5. Thanks you. It is validating and gives me strength at the age of 31 to see that my greatest mentor and also a father in my life has lived a life of rejection similar to mine and that what he speaks of is what I have seen in the mirror of my life. Nick Rowley

  6. Magnificent perspective.

    My life sucks right now, but reading this provides me with some new hope. Thanks Mr. Spence. I would imagine that all of your former clients feel the same gratitude.

  7. Many of us have had similar experiences, without initially realizing that rejection infused us with freedom and power.

    Yes, we all want to liked and welcomed into groups. But to do so requires us to accept assigned positions within the various pyramid structures that dominate almost all aspects of society: government, business, religion and education. And while some upward mobility might be possible within the pyramid, the truth is that the folks at the top are not leaving anytime soon. Thus life within the pyramid becomes the very antithesis of individuality and freedom.

    Alas, it is painful to leave the pyramid. And initially, life outside of the pyramid is lonely and unsatisfying. But a fair number of castaways go to law school, attracted to the law like metal to a magnet. After that, circumstances of life might force us to do battle with the pyramid in a courtroom.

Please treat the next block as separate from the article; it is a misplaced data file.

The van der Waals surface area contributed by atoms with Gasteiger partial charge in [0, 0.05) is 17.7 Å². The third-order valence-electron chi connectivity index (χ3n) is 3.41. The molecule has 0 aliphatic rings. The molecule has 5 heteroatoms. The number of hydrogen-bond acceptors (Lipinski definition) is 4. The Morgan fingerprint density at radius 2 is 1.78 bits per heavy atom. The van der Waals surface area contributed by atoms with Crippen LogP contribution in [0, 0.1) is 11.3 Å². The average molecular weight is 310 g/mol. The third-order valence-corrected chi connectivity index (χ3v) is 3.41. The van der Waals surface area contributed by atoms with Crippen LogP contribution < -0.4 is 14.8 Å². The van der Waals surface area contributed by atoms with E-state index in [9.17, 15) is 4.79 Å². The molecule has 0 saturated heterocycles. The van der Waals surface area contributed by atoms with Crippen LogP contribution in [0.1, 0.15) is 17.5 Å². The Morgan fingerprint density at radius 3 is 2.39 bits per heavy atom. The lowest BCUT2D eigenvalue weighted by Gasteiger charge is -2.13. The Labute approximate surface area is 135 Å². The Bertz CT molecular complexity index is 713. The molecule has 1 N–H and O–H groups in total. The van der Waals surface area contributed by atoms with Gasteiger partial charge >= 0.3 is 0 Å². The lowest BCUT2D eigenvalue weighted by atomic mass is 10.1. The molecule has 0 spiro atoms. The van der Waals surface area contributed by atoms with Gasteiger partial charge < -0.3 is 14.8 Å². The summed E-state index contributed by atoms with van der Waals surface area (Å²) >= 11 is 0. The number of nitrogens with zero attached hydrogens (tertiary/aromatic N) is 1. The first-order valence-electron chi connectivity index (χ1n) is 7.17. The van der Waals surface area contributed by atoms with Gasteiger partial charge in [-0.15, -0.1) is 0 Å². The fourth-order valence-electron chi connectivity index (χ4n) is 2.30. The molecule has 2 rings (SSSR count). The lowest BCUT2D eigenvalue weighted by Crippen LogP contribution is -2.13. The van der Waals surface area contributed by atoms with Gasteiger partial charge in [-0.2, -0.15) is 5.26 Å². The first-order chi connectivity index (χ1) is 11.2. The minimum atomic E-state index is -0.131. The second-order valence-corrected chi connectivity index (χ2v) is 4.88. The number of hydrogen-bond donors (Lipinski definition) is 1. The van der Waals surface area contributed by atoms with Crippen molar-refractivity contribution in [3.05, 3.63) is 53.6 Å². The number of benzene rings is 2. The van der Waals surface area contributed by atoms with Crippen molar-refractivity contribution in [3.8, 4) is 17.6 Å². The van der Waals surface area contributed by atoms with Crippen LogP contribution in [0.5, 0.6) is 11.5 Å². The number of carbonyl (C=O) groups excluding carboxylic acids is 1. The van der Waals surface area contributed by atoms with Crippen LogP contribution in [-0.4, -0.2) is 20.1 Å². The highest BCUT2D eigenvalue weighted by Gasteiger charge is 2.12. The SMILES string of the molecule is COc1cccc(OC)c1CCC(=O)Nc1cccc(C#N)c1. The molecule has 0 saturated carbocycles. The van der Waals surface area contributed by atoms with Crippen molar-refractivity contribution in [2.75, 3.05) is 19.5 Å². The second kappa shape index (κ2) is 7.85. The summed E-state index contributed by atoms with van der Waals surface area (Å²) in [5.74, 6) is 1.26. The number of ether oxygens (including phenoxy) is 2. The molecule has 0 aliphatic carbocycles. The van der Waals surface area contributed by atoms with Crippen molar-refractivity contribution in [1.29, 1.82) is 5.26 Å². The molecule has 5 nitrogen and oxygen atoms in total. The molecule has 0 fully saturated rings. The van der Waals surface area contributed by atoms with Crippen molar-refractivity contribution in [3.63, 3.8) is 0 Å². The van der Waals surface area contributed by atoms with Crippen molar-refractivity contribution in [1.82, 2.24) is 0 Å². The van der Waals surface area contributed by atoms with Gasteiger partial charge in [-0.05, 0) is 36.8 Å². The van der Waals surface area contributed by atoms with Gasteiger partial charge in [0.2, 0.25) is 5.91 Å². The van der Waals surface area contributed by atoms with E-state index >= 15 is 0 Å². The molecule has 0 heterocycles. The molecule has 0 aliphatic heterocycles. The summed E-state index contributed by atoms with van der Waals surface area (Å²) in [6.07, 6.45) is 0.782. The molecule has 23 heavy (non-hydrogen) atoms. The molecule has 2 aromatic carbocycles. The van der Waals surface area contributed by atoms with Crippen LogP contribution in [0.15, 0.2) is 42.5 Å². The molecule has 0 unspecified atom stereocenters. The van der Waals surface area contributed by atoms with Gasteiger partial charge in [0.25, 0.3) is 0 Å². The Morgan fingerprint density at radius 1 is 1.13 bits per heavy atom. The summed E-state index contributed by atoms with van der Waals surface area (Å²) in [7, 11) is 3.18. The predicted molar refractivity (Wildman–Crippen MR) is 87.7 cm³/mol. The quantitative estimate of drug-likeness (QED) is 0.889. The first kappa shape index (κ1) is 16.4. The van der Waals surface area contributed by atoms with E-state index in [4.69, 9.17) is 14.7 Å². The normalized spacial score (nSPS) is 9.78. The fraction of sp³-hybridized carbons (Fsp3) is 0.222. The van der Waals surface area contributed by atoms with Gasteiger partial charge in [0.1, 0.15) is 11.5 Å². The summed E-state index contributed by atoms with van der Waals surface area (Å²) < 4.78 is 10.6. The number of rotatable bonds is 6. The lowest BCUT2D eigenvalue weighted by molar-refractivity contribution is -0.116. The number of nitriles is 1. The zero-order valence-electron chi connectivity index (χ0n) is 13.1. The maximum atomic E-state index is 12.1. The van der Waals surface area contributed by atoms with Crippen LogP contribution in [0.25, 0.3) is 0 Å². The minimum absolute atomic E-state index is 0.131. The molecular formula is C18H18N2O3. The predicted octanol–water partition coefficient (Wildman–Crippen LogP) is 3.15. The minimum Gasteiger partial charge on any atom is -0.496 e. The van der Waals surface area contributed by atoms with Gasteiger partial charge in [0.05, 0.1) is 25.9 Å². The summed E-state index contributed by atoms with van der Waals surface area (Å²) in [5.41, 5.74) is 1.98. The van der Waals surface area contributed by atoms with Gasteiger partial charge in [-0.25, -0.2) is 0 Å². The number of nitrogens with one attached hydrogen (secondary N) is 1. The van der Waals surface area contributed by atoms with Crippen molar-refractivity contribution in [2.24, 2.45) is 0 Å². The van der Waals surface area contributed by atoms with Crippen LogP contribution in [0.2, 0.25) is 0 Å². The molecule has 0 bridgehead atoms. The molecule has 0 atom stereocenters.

It is there that the ultimate truth of the pyramid is revealed to us. It is not only antidemocratic, but also bureaucratic and inefficient. Few people within the pyramid are authorized to make decisions and those that do have such authority are reluctant to exercise it, for a wrong decision carries with it horrendous consequences. In the end, the pyramid is like an ocean liner: imposing in appearance but not able change course very quickly. In contrast we exiles seem to be in speedboats.

    BUT THERE IS STILL GREAT RISK! We exiles might find each other and get together. And the next thing you know we are also a pyramid.

  8. Hi Jerry, This messages reaches me at just the right time. What a great insight to come by. It may be a God thing??

  9. How one has some debt to those who rejected them is a real paradox.
    Is that like saying, if one did not get into the Rangers(Green Berets), to go to Nam, or Harvard to go to Med School, or into the inter-chambers of the Judge-club, or some sports team, one remains free to do other things.
    Freedom from one commitment, produces others, apparently, sometimes, at least, depending on how one is engaged in life.
    However, rejection from some school, some club, some position, some team imposes no debt, no obligations, no
    People who do not go to a school that charges $ 38,000 per year in expenses have no costs, etc.
    But, as to the benefits, that go with some club ?
    What did Gerry miss out on by not being accept by ZIG Alpha Epislon Frat House ?
    He must have missed a few bad hang-overs.